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    I really cannot get my head around this case! What is the principle? I've tried reading the judgment online, but the facts seem confusing and I don't get the overarching principle coming out of it.

    Is it basically that an individual can invoke a Directive as a shield to protect himself from actions brought against him by another private party?
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    (Original post by lesbionic)
    I really cannot get my head around this case! What is the principle? I've tried reading the judgment online, but the facts seem confusing and I don't get the overarching principle coming out of it.

    Is it basically that an individual can invoke a Directive as a shield to protect himself from actions brought against him by another private party?
    I'm not 100% sure but the impression i got from it is that an individual can rely on a directive to either exclude contrary national legislation, thus meaning the state has to rely on different legislation, or to substitute the provisions of the directive instead of national law, even if the case itself is against another private party. I think this case was a case of exclusion, and sort of suggests a triangle relationship...
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    These are the facts I've got noted:

    P sought to prevent D from marketing an alarm system which had not been authorised as required by Belgian law. D argued that the requirement for this authorisation breached EU law (under some Directive), and that this breach should have been reported to the Commission, but it was not. D therefore argued that the national law requiring authorisation was inapplicable because it hadn't been validly made.
    (Basically P tried to stop D by relying on a particular law, D’s defence was that the law was incompatible with a Directive and so was not valid)

    Yeh, it means that a Directive can be used as a ‘shield’ in a case between two individuals, in that you can rely (as D did here) on the failure of the member state to properly implement a Directive to hold that the conflicting national law (or which haven't been made using the right procedure) is invalid, and thereby justify your otherwise illegal action under it.

    That might not be written well - I just lifted it from my notes.
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    Short answer: Noone knows, there are multiple explanations. The ECJ isn't keen on clear principles. Remember that CIA and Unilever are non-notification cases concerning a specific directive, there is certainly an argument to say that they are limited to this specific non-notification situation and shouldn't be applied generally.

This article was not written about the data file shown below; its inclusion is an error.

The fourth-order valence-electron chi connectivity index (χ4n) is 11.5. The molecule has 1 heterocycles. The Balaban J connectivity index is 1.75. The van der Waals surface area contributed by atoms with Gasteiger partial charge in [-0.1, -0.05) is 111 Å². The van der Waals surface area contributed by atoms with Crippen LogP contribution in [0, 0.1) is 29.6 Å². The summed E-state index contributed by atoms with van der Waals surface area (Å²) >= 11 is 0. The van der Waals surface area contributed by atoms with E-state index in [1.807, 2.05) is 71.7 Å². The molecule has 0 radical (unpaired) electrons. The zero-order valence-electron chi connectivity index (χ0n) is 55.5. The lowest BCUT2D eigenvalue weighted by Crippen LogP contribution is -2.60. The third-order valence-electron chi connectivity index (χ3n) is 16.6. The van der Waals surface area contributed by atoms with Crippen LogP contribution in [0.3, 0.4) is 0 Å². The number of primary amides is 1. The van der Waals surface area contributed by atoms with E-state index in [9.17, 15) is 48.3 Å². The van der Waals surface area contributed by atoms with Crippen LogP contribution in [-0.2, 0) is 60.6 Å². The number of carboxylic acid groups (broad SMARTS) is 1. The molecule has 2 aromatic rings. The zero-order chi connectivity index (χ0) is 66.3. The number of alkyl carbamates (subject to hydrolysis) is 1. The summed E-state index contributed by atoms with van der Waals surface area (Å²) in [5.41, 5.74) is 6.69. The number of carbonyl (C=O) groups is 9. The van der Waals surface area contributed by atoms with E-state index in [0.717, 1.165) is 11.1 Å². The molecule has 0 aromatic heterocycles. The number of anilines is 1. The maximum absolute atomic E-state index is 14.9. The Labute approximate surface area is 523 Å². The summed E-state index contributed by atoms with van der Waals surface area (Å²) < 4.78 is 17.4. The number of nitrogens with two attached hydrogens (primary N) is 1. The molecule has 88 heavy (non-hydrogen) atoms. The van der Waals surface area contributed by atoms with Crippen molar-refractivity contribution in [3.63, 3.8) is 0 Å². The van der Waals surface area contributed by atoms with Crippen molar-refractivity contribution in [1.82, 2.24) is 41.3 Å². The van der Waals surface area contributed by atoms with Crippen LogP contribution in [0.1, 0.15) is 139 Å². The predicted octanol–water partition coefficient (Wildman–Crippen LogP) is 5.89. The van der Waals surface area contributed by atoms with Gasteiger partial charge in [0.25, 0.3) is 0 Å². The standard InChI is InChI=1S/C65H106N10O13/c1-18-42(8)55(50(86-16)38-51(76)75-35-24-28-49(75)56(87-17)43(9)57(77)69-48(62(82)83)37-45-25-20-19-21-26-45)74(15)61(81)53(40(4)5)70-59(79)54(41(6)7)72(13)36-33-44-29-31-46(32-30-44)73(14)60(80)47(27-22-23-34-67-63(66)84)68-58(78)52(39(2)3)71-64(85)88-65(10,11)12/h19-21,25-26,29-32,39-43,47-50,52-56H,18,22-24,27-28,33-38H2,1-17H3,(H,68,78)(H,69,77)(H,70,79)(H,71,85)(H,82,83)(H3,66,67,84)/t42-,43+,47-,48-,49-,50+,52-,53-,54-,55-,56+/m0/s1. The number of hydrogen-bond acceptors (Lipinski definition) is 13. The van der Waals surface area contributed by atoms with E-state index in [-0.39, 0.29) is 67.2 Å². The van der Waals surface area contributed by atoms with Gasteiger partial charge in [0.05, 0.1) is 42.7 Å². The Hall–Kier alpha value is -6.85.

"Is it basically that an individual can invoke a Directive as a shield to protect himself from actions brought against him by another private party?"

    The case doesn't actually say this and I'd be extremely uncomfortable about asserting that CIA stands for this proposition without further explanation. It is the logical explanation of the CIA and Unilever cases and it is how I would describe CIA if I was limited to a single sentence or was explaining this area of law to law-newbies, but is not consistent with Pfeiffer. So its sort-of kind-of right but I'd have serious reservations about asserting this in an exam because of that, you need to have a nod towards the fact taht noone really knows what CIA stands for and how far it can be taken.

    Longer answer: http://www.thestudentroom.co.uk/showthread.php?t=923315. I'd just be repeating this post if I answered anymore so just ask if I can clarify further or if it doesn't make sense (it might not...)

    Its worth reading the articles (or commentary surrounding said articles) and AG Saggio as referred to in the linked post
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    Just to add to that - there is another case with the same principle but a different directive. I don't remember which case it is because i spent most of that lecture wishing i'd eaten lunch and not paying attention but i definitely remember that there's another case with the same principle and a different directive.
 
 
 
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